Learn more about the Prairie Signs!
At Henry Vilas Zoo we are dedicated to providing an inclusive experience for all visitors. As part of our commitment, we are enhancing our on-grounds signage.
Through our Diversity, Equity, Accessibility, and Inclusion Committee, we conducted a survey to address barriers and listened to community stakeholders. In 2023, we created new interpretive media for our North American prairie spaces, featuring bison, badgers, and sandhill cranes thanks to a generous donation from a private funder.
The project encompasses four sign spaces along the bison walkway, representing the four seasons. Within each season, the panels delve into human connections, animal information, and interactive elements intertwined with captivating Indigenous stories. To amplify the voices of Indigenous members of our community and highlight the importance of their language, keywords and phrases will be translated into the Ho-Chunk language. Additionally, we featured a QR code, enabling visitors to access full Ho-Chunk translations on our website.
Through this project, we strive to honor the land of the Ho-Chunk people and create a space for Indigenous stories to be shared. By incorporating the Ho-Chunk language in our signage, we aim to promote cultural preservation, celebrate linguistic diversity, and foster a deeper understanding of the Indigenous heritage of our region.
Join us as we celebrate the profound connections between animals, nature, and our community. Experience the Prairie Exhibit Signage at Henry Vilas Zoo and immerse yourself in the wonders of our natural heritage while honoring the voices and languages of the Indigenous communities that call this land home.
Bios of members of our Indigenous community who collaborated with us on this project:
Kendra Greendeer, a member of the Ho-Chunk Nation and descendant of the Red Cliff and Fond du Lac Bands of Lake Superior Ojibwe, is a Ph.D. candidate in Art History with a focus on contemporary Native women artists, the transformation of spaces, and decolonial museum practices. Her recent curatorial and academic work encompasses Native American arts and the history of the United States. Most recently Kendra has curated and been the conservator for objects exhibited in Ho-Chunk Objects displayed in the permanent installation “Mrs. M’s Cabinet” at the Milwaukee Art Museum and in the co-curated exhibition Intersections: Indigenous Textiles of the Americas at the Ruth Davis Gallery on the University of Wisconsin–Madison campus.
Kimberly Blaeser, a former Wisconsin Poet Laureate and founding director of In-Na-Po, Indigenous Nations Poets, is the author of five poetry collections including Copper Yearning and Résister en dansant/Ikwe-niimi: Dancing Resistance. An enrolled member of the White Earth Nation, Blaeser is an Anishinaabe activist and environmentalist, a Professor Emerita at UW–Milwaukee, and an MFA faculty member at Institute of American Indian Arts. Her book, Ancient Light, is forthcoming from University of Arizona Press in 2024.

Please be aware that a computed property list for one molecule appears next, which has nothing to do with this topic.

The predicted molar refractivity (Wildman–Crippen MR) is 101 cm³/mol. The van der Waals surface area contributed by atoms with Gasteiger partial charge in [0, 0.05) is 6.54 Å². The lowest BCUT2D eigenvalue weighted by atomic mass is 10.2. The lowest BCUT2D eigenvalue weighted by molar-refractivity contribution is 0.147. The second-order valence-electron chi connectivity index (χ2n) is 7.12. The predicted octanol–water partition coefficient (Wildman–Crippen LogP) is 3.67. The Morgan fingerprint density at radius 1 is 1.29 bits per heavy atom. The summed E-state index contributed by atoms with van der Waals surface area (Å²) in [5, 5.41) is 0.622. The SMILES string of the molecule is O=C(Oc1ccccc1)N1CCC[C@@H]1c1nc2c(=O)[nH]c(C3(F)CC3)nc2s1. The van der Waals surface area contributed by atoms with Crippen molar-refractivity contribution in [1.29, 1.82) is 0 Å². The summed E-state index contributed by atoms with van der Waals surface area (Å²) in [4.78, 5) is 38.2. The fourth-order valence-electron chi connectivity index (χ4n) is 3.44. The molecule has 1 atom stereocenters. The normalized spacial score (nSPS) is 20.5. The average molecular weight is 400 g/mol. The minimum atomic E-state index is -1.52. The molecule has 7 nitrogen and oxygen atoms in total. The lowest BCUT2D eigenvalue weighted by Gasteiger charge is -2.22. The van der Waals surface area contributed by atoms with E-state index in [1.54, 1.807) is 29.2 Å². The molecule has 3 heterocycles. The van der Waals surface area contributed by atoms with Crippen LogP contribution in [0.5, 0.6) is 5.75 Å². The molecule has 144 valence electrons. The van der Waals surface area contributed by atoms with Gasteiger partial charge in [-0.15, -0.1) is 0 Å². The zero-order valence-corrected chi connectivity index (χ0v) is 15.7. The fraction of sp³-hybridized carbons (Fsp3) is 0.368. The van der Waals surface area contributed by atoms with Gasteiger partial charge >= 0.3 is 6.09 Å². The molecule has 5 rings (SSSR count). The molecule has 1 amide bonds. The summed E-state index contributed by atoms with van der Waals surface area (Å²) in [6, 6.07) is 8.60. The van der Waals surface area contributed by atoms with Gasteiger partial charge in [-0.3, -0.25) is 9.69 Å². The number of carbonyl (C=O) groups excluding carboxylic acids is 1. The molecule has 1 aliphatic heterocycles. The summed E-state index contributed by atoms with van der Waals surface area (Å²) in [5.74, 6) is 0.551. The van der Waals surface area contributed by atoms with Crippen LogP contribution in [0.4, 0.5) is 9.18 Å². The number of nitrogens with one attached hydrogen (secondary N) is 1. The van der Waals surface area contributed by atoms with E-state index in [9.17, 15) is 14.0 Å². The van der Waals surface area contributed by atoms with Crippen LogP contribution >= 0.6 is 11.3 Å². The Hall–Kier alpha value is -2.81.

John Lee is a Ho-Chunk tribal member from Tomah, WI. He received a PhD in physics from the University of Washington in 2020 for his work testing the inverse square law for gravity at short distances and currently works as a cryogenic physicist at Honeywell. He has also been learning the Ho-Chunk language from a young age and is passionate about continuing to learn, teach, and share the language with others. John provided translation services for this project.
Elena Terry is the Executive Chef/Founder of Wild Bearies. After having been a traditional foods cook, and worked in the restaurant industry for over a decade. Several years ago, Elena shifted her focus on community building as she merged her passions and focused on educating through indigenous foods. Elena is the Food and Culinary Program Coordinator for the Native American Food Sovereignty Alliance as well as in partnerships with the Intertribal Agriculture Council, Meskwaki Food Sovereignty Initiative and UW Horticulture Department.
Henry Vilas Zoo Land Acknowledgement
We acknowledge that this land resides on the unyielded territories of the Ho-Chunk Nation. The Ho-Chunk people have been stewards of this land since time immemorial and we are grateful for their stewardship and care. We recognize the complex relationship that exists between Indigenous People and this land. We commit to listening to our Elders as we strive towards a healthier world for future generations